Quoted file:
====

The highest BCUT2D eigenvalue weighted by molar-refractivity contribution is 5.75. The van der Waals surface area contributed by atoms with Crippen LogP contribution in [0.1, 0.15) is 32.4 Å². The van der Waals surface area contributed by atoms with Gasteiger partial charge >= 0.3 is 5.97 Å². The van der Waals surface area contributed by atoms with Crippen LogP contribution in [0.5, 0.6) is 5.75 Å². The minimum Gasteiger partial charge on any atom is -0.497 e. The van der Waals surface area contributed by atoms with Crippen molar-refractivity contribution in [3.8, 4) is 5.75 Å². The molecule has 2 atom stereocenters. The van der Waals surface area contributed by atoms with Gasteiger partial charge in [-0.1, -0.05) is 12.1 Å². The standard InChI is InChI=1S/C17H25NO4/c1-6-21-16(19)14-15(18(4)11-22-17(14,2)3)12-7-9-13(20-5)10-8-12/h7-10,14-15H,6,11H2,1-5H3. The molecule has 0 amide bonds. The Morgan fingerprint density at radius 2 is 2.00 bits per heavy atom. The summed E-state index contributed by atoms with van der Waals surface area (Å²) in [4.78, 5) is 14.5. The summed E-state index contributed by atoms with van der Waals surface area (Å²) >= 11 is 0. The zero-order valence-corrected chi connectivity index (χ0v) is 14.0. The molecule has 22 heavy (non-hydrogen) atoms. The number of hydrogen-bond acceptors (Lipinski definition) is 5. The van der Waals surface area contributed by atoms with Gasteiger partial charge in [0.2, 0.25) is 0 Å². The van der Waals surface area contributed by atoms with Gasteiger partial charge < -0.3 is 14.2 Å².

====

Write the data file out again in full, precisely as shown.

The highest BCUT2D eigenvalue weighted by molar-refractivity contribution is 5.75. The van der Waals surface area contributed by atoms with Crippen LogP contribution in [0.1, 0.15) is 32.4 Å². The van der Waals surface area contributed by atoms with Gasteiger partial charge >= 0.3 is 5.97 Å². The van der Waals surface area contributed by atoms with Crippen LogP contribution in [0.5, 0.6) is 5.75 Å². The minimum Gasteiger partial charge on any atom is -0.497 e. The van der Waals surface area contributed by atoms with Crippen molar-refractivity contribution in [3.8, 4) is 5.75 Å². The molecule has 2 atom stereocenters. The van der Waals surface area contributed by atoms with Gasteiger partial charge in [-0.1, -0.05) is 12.1 Å². The standard InChI is InChI=1S/C17H25NO4/c1-6-21-16(19)14-15(18(4)11-22-17(14,2)3)12-7-9-13(20-5)10-8-12/h7-10,14-15H,6,11H2,1-5H3. The molecule has 0 amide bonds. The Morgan fingerprint density at radius 2 is 2.00 bits per heavy atom. The summed E-state index contributed by atoms with van der Waals surface area (Å²) in [4.78, 5) is 14.5. The summed E-state index contributed by atoms with van der Waals surface area (Å²) >= 11 is 0. The zero-order valence-corrected chi connectivity index (χ0v) is 14.0. The molecule has 22 heavy (non-hydrogen) atoms. The number of hydrogen-bond acceptors (Lipinski definition) is 5. The van der Waals surface area contributed by atoms with Gasteiger partial charge in [0.2, 0.25) is 0 Å². The van der Waals surface area contributed by atoms with Gasteiger partial charge < -0.3 is 14.2 Å².